|A product’s ESG focus should be clearly and fairly reflected in its objectives
|Where a product claims to target certain sustainability characteristics, or a real-world sustainability impact, its objectives should set these out in a clear and measurable way.
|A product’s documented investment strategy should set out clearly how its sustainability objectives will be met
|This should include describing clearly any constraints on the investible universe (including any screening criteria and anticipated portfolio holdings). This should also include the fund’s stewardship approach and actions the fund manager will take if investee companies are failing to make the desired progress.
|The firm should report on an ongoing basis its performance against its sustainability objectives
|This is about giving consumers the information they need to understand whether the stated objectives have been achieved in a quantifiable and measurable way.
|The firm should assure ESG data quality, understand their source and derivation, and articulate clearly and accessibly how it is used
|This includes the use of ESG ratings in the investment process.
Certain aspects of the SFDR came into effect on 10 March 2021, for those firms and products that are in scope.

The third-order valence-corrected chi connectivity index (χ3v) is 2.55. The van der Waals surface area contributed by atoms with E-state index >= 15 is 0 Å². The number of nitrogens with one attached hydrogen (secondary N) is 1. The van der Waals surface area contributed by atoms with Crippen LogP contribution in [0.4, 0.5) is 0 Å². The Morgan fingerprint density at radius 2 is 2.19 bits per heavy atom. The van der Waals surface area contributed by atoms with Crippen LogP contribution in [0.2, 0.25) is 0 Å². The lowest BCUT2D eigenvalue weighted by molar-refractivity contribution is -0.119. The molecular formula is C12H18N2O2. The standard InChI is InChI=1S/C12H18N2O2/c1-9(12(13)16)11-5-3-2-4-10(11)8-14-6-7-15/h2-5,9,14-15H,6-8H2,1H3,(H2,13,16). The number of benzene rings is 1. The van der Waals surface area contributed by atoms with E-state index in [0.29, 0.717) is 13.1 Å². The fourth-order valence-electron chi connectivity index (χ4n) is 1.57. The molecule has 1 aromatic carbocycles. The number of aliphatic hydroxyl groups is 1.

- By way of reminder, the SFDR applies to firms that are “financial market participants” (FMPs) or “financial advisers” (FAs).
- FMPs include (amongst others) investment firms which provide portfolio management, alternative investment fund managers (AIFMs), UCITS management companies and credit institutions which provide portfolio management.
- FAs include (amongst others) credit institutions, investment firms, AIFMs and UCITS management companies that provide investment advice.
- The products that are in-scope of SFDR include (amongst others) portfolios managed under MiFID II, alternative investment funds, and UCITS.
There are certain outstanding issues relating to the application of SFDR as flagged by the Chair of the ESA’s Joint Committee in a letter to the Commission in January. These outstanding issues include the application of SFDR to non-EU AIFMs and sub-threshold AIFMs, the meaning of “promotion” in the context of Article 8 products (being products that promote environmental or social characteristics), and the application of Article 9 of SFDR (the article that relates to products that have as their investment objective, sustainable investing). The letter also queries the application of the 500-employee threshold for principal adverse impact reporting on parent undertakings of a large group – whether the calculation is applied to both EU and non-EU entities and whether the due diligence statement should include impacts of the parent undertaking or impacts of the group at a consolidated level. It further queries the application of SFDR product rules to portfolios and dedicated funds querying:
- for portfolios or other tailored financial products managed in accordance with discretionary mandates on a client-by-client basis, whether the SFDR disclosure requirements apply at the level of the portfolio only, or whether they can apply at the level of standardised portfolio solutions; and